Daniel Kish is known as “Batman” because he uses clicking sounds to echo-locate the way bats do.
He goes around the world teaching blind kids this cool technique, but so much more, all to help them become more self-directed. He doesn’t say “self-sufficient” because, in a way, that’s not really fair. If you’re deaf, having a sign language interpreter doesn’t mean you are lazy or over-assisted. It just means you have a way to be part of things.
Similarly, blind kids need someone to “show” them what they cannot see. For instance, a blind child can’t see you making scrambled eggs, so they need you to hand them an egg and have them feel what it means to break it and feel what it’s like to whisk the eggs in the pan. They even need someone to take them to the cupboard so they realize that is where the pans are stored — someone to let them feel and do what they haven’t been able to absorb by observing. As Kish says, “If they’re not doing, they’re not learning.”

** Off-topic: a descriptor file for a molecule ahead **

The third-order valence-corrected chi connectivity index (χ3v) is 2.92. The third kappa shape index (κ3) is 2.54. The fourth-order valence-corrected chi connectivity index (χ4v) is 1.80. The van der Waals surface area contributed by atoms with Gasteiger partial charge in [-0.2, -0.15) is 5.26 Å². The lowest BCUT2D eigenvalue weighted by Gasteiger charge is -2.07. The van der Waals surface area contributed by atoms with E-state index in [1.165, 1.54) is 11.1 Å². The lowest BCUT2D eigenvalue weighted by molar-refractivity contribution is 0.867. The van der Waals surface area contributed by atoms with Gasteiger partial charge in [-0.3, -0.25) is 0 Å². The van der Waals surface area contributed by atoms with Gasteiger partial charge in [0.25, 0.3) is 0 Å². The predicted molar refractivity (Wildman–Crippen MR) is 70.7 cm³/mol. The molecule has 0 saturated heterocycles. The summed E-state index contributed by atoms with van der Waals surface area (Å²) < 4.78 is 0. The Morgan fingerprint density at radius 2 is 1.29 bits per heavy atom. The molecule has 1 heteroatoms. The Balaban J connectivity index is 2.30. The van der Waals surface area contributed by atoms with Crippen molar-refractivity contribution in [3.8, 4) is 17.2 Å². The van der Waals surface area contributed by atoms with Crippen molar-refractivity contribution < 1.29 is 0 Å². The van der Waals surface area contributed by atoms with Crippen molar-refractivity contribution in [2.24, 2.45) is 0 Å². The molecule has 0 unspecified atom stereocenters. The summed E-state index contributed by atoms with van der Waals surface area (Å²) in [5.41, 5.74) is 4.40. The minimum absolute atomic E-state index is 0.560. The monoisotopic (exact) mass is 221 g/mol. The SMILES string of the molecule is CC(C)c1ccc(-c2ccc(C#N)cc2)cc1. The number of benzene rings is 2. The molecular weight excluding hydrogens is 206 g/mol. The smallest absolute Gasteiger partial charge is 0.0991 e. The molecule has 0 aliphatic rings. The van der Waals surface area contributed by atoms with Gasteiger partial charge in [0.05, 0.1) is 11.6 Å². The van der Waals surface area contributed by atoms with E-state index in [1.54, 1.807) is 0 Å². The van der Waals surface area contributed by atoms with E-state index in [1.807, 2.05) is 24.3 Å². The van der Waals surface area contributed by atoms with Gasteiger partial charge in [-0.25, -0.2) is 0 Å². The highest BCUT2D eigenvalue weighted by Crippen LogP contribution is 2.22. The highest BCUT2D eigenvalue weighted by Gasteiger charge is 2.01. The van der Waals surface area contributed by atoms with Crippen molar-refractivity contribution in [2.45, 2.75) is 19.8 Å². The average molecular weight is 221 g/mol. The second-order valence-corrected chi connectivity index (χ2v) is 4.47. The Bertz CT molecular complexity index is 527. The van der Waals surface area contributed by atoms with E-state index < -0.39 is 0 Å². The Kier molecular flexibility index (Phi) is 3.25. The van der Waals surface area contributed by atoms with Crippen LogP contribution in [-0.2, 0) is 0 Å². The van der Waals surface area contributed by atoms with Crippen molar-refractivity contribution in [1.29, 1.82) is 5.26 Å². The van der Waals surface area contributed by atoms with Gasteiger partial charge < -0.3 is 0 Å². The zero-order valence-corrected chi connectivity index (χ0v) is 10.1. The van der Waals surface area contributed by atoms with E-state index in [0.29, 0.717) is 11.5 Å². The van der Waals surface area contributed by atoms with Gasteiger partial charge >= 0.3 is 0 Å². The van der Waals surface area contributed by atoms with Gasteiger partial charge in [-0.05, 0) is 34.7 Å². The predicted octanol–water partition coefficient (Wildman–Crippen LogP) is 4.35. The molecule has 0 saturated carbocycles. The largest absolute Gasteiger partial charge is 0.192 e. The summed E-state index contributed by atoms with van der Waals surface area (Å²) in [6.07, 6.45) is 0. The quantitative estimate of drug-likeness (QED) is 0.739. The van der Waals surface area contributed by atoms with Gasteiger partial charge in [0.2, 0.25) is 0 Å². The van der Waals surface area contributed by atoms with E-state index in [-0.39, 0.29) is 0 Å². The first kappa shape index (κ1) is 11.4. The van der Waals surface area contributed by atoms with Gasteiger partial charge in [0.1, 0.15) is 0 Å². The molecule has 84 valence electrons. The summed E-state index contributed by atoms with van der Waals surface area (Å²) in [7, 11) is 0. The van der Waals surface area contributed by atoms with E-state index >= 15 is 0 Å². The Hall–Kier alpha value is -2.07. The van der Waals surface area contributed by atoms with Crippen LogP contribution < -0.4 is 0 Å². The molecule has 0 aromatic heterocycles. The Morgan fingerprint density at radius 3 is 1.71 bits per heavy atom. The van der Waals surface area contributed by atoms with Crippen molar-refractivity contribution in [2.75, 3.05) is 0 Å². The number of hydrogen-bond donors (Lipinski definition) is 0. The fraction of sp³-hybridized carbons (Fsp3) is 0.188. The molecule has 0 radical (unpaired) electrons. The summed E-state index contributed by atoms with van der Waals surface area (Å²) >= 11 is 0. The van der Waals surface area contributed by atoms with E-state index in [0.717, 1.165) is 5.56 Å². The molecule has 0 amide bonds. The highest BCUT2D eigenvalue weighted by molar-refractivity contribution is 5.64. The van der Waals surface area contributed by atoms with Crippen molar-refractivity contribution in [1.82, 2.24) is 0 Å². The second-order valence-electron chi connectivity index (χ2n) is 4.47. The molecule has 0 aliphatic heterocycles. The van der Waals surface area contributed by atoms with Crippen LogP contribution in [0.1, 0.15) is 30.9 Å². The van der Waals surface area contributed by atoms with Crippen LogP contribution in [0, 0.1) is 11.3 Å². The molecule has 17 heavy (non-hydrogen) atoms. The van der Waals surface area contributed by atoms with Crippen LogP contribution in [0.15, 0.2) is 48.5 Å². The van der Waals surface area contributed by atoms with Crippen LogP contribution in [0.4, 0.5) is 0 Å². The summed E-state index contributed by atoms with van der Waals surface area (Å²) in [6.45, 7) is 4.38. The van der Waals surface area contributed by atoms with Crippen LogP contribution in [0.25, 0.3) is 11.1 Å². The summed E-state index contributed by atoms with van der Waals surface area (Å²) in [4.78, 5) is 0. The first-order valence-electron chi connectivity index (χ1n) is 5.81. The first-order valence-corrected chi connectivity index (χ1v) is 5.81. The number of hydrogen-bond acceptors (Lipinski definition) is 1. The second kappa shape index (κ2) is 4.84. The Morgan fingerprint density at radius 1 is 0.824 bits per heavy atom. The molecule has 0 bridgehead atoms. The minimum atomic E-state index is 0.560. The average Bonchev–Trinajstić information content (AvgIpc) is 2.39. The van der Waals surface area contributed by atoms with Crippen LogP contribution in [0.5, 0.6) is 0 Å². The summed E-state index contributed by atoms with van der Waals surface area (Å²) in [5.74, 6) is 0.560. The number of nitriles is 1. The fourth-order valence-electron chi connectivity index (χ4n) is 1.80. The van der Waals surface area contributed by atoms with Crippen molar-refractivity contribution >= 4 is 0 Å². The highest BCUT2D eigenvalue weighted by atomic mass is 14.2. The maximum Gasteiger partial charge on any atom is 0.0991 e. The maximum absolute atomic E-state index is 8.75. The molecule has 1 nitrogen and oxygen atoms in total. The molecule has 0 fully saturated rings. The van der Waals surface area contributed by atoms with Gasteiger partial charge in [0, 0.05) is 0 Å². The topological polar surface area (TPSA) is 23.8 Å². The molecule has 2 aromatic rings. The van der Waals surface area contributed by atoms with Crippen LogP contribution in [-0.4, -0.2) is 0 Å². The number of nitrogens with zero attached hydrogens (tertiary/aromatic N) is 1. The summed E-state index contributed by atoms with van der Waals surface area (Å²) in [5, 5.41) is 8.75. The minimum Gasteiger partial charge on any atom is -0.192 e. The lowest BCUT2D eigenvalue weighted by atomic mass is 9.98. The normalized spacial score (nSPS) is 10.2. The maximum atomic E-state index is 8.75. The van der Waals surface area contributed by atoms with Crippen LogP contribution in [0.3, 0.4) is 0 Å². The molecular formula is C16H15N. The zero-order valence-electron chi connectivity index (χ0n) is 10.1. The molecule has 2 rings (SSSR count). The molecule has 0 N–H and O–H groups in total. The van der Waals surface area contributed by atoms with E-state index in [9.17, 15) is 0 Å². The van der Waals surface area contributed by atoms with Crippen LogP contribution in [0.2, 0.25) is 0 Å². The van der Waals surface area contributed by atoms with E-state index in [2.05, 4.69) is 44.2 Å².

That strikes me as true for most of us. Hop over to Let Grow to read my interview with Daniel, and the lessons he has learned from working with literally thousands of families around the world.
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